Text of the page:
• Businesses must organise a CSR committee that will recommend a Corporate Social Responsibility Policy to the Board of Directors and monitor it on a regular basis, according to the Act.
  • Under the Act, businesses are encouraged to spend 2% of their average net profit over the previous three years on CSR efforts.
  • The activities that a firm can engage in as part of its CSR programme are listed in Schedule VII of the Act.
  • The activities include eradicating extreme hunger and poverty, promoting education, gender equality, and women’s empowerment, combating the Human Immunodeficiency Virus, Acquired Immune Deficiency Syndrome, and other diseases, ensuring environmental sustainability, and contributing to the Prime Minister’s National Relief Fund or any other Central Government fund established for socio-economic development and relief, as well as funds for the welfare of the Scheduled Tribes.
  • Source – The Hindu

5 – ABOUT THE STATE HUMAN RIGHTS COMMISSION

GS II

Topic – Statutory & Non-Statutory Bodies

  • Introduction:
  • It will investigate abuses of human rights in the areas listed on the state and concurrent lists.
  • The SHRC will not investigate if the NHRC or another statutory panel has already done so.
  • The NHRC’s aims and responsibilities remain the same.
  • Composition:
  • It is made up of two members and a chairperson.
  • A serving or retired judge of the HC or a district judge with 7 years of experience, as well as someone with expertise or practical experience in the field of human rights, shall be included among the members.
  • The Chairperson and members of the SHRC are appointed by the Governor based on the recommendations of a committee that includes:
  • Canada’s Prime Minister (chairperson)
  • Ministry of the Interior Minister
  • The Leader of the Opposition in the Legislative Council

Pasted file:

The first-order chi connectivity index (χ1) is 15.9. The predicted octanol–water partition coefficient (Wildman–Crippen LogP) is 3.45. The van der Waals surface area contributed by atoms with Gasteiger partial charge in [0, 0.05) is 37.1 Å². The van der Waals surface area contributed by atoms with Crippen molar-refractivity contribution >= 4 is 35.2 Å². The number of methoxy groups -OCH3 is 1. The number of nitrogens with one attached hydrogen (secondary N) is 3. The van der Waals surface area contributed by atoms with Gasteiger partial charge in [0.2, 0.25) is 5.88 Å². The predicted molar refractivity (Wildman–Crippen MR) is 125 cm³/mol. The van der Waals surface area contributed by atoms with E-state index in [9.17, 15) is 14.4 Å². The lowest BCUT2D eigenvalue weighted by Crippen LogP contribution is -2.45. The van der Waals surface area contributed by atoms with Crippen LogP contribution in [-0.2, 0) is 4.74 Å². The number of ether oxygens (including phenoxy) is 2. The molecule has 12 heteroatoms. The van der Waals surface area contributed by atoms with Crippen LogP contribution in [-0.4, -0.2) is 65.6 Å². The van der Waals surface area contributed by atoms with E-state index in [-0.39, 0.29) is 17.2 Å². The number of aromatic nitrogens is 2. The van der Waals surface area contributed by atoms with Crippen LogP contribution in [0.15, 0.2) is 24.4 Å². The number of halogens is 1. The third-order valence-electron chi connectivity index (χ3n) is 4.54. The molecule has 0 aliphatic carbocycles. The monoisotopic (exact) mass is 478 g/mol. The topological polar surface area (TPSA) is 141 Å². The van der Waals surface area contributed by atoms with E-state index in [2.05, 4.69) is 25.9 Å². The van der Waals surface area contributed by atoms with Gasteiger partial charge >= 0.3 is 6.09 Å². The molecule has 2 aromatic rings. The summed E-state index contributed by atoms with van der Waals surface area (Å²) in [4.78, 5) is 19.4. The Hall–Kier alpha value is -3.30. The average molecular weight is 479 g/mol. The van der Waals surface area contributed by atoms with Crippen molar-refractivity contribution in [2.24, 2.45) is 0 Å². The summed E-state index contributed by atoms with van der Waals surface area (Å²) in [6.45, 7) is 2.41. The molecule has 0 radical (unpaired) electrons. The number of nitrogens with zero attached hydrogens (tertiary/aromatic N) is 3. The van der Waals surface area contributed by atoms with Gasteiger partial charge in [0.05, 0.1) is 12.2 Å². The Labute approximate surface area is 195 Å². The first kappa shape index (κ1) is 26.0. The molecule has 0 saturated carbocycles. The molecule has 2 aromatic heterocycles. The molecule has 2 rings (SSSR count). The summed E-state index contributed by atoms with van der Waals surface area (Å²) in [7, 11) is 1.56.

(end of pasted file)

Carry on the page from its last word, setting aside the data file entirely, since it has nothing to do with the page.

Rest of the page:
• The Leader of the Opposition in the legislative assembly
  • Speaker of the United States House of Representatives
  • Chairman of the Legislative Council
  • Appointment:
  • Only the Chief Justice of the Supreme Court can appoint a sitting HC judge or a sitting district judge.
  • After leaving office, members are ineligible for any federal or state government appointment.
  • Members who meet specified age restrictions are eligible for reappointment.
  • The term has a duration of 70 years or 5 years.
  • Removal:
  • Bankruptcy, unsound mind, disease of the body or mind, being sentenced to prison for a crime, or working for a living are all grounds for the president’s dismissal.
  • He could be fired if a SC investigation deems him guilty of misbehaviour or incapacity. They can resign by writing a letter to the governor.
  • Powers:
  • If a case is submitted within one year of the incident, the commission has the same authority as a civil court and can hear it.
  • It has the authority to recommend victim reparations and criminal charges against the accused. Such proposals, however, are not legally binding.
  • It gives state legislatures special or annual reports documenting the measures performed in response to its recommendations, as well as the reasons for declining to accept advice.
  • Source – The Hindu